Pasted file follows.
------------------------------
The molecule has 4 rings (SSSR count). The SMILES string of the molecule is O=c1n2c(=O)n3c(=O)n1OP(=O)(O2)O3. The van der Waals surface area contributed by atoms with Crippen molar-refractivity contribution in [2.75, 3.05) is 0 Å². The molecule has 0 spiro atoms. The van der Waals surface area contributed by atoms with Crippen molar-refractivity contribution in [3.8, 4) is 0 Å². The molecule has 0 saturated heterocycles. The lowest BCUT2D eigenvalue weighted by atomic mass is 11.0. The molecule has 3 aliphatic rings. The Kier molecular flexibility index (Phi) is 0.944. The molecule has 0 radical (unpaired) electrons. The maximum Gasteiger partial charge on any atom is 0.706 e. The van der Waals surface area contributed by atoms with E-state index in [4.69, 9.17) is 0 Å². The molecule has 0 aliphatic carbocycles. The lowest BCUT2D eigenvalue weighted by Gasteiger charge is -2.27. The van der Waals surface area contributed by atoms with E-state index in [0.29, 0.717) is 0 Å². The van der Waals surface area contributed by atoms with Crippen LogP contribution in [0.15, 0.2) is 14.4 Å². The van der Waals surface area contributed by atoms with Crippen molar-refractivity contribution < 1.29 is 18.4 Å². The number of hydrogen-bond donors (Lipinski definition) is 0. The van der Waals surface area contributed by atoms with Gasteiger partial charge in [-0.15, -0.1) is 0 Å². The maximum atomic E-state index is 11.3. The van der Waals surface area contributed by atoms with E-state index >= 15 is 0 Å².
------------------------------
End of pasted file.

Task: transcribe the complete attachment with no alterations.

The molecule has 4 rings (SSSR count). The SMILES string of the molecule is O=c1n2c(=O)n3c(=O)n1OP(=O)(O2)O3. The van der Waals surface area contributed by atoms with Crippen molar-refractivity contribution in [2.75, 3.05) is 0 Å². The molecule has 0 spiro atoms. The van der Waals surface area contributed by atoms with Crippen molar-refractivity contribution in [3.8, 4) is 0 Å². The molecule has 0 saturated heterocycles. The lowest BCUT2D eigenvalue weighted by atomic mass is 11.0. The molecule has 3 aliphatic rings. The Kier molecular flexibility index (Phi) is 0.944. The molecule has 0 radical (unpaired) electrons. The maximum Gasteiger partial charge on any atom is 0.706 e. The van der Waals surface area contributed by atoms with E-state index in [4.69, 9.17) is 0 Å². The molecule has 0 aliphatic carbocycles. The lowest BCUT2D eigenvalue weighted by Gasteiger charge is -2.27. The van der Waals surface area contributed by atoms with E-state index in [0.29, 0.717) is 0 Å². The van der Waals surface area contributed by atoms with Crippen LogP contribution in [0.15, 0.2) is 14.4 Å². The van der Waals surface area contributed by atoms with Crippen molar-refractivity contribution < 1.29 is 18.4 Å². The number of hydrogen-bond donors (Lipinski definition) is 0. The van der Waals surface area contributed by atoms with Gasteiger partial charge in [-0.15, -0.1) is 0 Å². The maximum atomic E-state index is 11.3. The van der Waals surface area contributed by atoms with E-state index >= 15 is 0 Å².